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Marquette Wire

The student news site of Marquette University

Marquette Wire

The student news site of Marquette University

Marquette Wire

Coaching in Milwaukee a ‘dream’ for former Marquette All-American Doc Rivers

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Doc Rivers’ jersey was retired by Marquette in February 2004. (Photo courtesy of Marquette Athletics.)

Doc Rivers will be coaching 128 feet below his No. 31 Marquette jersey.

Rivers, a former Marquette guard and All-American, is going to be the next head coach of the Milwaukee Bucks, the team announced Friday night. Marquette retired his jersey in 2004, and it hangs in the rafters of Fiserv Forum.

“Personally for me, being back here is a dream,” Rivers said. “I think about Rick, and Al and Hank. This is where I learned most of my basketball knowledge. I came from three geniuses. They taught me basketball, they taught me life.

“It’s just really cool being in an arena, coaching in an arena and your jersey is hanging above you. I can turn to the players and say, ‘Guys I swear to God I played basketball, just look up, I swear that’s me.'”

Rivers played in the blue & gold from 1980-83 and scored 1,234 points. His time at Marquette was highlighted by his half-court shot to beat then-No. 5 Notre Dame in 1981. But he remembers his time in Milwaukee for more than just basketball.

“This is one of the places I’ve always had circled in my life if I ever play here,” Rivers said. “I’m not here if I don’t go to Marquette. I really believe that. Not just Rick, Hank and Al, but the professors.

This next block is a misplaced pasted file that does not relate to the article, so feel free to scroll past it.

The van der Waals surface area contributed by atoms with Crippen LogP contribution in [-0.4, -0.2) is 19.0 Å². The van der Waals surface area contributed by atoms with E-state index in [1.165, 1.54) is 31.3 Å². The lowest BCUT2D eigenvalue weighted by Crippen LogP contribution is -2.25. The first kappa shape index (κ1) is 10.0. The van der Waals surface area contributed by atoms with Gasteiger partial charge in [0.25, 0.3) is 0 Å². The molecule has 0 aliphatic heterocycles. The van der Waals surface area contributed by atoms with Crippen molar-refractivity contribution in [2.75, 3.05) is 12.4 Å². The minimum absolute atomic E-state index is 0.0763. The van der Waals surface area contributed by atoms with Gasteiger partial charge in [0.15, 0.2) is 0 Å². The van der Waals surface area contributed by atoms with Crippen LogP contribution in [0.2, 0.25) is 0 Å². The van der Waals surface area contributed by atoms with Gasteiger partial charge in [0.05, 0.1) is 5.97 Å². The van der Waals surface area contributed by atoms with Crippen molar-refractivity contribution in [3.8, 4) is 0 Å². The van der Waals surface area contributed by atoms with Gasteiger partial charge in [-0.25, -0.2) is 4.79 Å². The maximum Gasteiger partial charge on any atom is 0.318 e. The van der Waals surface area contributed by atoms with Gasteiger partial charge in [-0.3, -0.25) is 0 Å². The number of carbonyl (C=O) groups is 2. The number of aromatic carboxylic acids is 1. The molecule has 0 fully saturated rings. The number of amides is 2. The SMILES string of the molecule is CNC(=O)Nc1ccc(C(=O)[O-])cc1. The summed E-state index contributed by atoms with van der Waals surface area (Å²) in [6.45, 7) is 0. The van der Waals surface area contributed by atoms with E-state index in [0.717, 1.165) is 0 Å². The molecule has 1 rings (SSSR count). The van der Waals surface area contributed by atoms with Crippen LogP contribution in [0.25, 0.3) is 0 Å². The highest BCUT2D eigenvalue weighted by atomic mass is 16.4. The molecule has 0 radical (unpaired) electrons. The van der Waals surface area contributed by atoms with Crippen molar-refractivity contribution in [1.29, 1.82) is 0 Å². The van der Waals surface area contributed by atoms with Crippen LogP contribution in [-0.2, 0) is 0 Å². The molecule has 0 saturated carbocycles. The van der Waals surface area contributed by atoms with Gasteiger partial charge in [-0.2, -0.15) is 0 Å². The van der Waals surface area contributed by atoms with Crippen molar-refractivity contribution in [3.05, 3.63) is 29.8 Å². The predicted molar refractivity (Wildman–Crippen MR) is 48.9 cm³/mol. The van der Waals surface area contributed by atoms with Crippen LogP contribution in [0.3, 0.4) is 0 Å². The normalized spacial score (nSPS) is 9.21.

“I wasn’t the greatest student when I came to Marquette, but I left one hell of a student. That was not my plan. I wanted to skate, and it was not allowed, and it changed my life.

“Coming back here to a place that changed me as a literal person is a dream.”

Rivers has a relationship with Marquette from when he played, but he also has a relationship with Golden Eagles head coach Shaka Smart from when Smart recruited his son Austin to play at Florida.

“We’ve had a very close relationship from way back then,” Rivers said. “We’ve talked several times. Other than John and ownership, I think Shaka may have been the first call (I made). The sarcastic, ‘Get off the golf course. Time to get back to real work,’ conversation was from Shaka.”

Smart has always tried to maintain his relationship with Rivers.

“He’s always been so kind to me, and he didn’t have to be,” Smart said. “Big time NBA player, big time NBA coach, I’m a nobody as an assistant coach. And even after that, and he’s just always taking my calls, he’s always texting me back.

“And then I got the job here. And he’s always been so kind and supportive. A couple of times when he’s been in town, I’ve asked him to speak to the guys. He’s always been great with that. He’s undefeated when he’s at our games.

“There’s not a lot of alums of a program that are (an) NBA championship-level coach, and now it’s amazing the universe has created this dynamic where he’s the head coach of the Bucks in the same city that we’re in and the same arena. …

“I’m just so excited that he’s here and I can’t wait to have him around the guys some and get a chance to continue to learn from him.”

This article was written by Jack Albright. He can be reached at [email protected] or on Twitter/X @JackAlbrightMU.

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About the Contributor
Jack Albright, Executive Sports Editor
Jack Albright is a sophomore from Charlton, Massachusetts studying journalism. He is the Executive Sports Editor of the Marquette Wire for the 2023-24 school year. In his free time, Jack likes to hang out with friends and watch Formula 1. He is excited to write fun stories about all things Marquette athletics and oversee new types of digital content.

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